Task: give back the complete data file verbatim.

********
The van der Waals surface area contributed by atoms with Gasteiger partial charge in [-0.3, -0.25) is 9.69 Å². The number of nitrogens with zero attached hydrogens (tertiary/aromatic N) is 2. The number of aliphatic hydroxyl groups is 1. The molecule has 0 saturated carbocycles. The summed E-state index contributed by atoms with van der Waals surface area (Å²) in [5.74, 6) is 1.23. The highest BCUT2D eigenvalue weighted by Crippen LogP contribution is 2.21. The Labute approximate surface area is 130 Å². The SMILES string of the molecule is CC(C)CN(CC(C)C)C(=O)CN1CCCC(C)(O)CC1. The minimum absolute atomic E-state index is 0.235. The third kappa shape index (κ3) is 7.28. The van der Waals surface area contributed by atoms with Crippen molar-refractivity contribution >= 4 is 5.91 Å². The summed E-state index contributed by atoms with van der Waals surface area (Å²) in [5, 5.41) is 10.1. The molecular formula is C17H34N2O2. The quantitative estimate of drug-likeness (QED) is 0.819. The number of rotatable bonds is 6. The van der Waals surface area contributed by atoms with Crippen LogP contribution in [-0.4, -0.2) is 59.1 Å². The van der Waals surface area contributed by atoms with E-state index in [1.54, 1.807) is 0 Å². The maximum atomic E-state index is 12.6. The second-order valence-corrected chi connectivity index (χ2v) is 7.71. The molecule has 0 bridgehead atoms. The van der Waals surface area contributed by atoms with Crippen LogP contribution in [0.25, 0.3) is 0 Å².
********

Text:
The van der Waals surface area contributed by atoms with Gasteiger partial charge in [-0.3, -0.25) is 9.69 Å². The number of nitrogens with zero attached hydrogens (tertiary/aromatic N) is 2. The number of aliphatic hydroxyl groups is 1. The molecule has 0 saturated carbocycles. The summed E-state index contributed by atoms with van der Waals surface area (Å²) in [5.74, 6) is 1.23. The highest BCUT2D eigenvalue weighted by Crippen LogP contribution is 2.21. The Labute approximate surface area is 130 Å². The SMILES string of the molecule is CC(C)CN(CC(C)C)C(=O)CN1CCCC(C)(O)CC1. The minimum absolute atomic E-state index is 0.235. The third kappa shape index (κ3) is 7.28. The van der Waals surface area contributed by atoms with Crippen molar-refractivity contribution >= 4 is 5.91 Å². The summed E-state index contributed by atoms with van der Waals surface area (Å²) in [5, 5.41) is 10.1. The molecular formula is C17H34N2O2. The quantitative estimate of drug-likeness (QED) is 0.819. The number of rotatable bonds is 6. The van der Waals surface area contributed by atoms with Crippen LogP contribution in [-0.4, -0.2) is 59.1 Å². The van der Waals surface area contributed by atoms with E-state index in [1.54, 1.807) is 0 Å². The maximum atomic E-state index is 12.6. The second-order valence-corrected chi connectivity index (χ2v) is 7.71. The molecule has 0 bridgehead atoms. The van der Waals surface area contributed by atoms with Crippen LogP contribution in [0.25, 0.3) is 0 Å².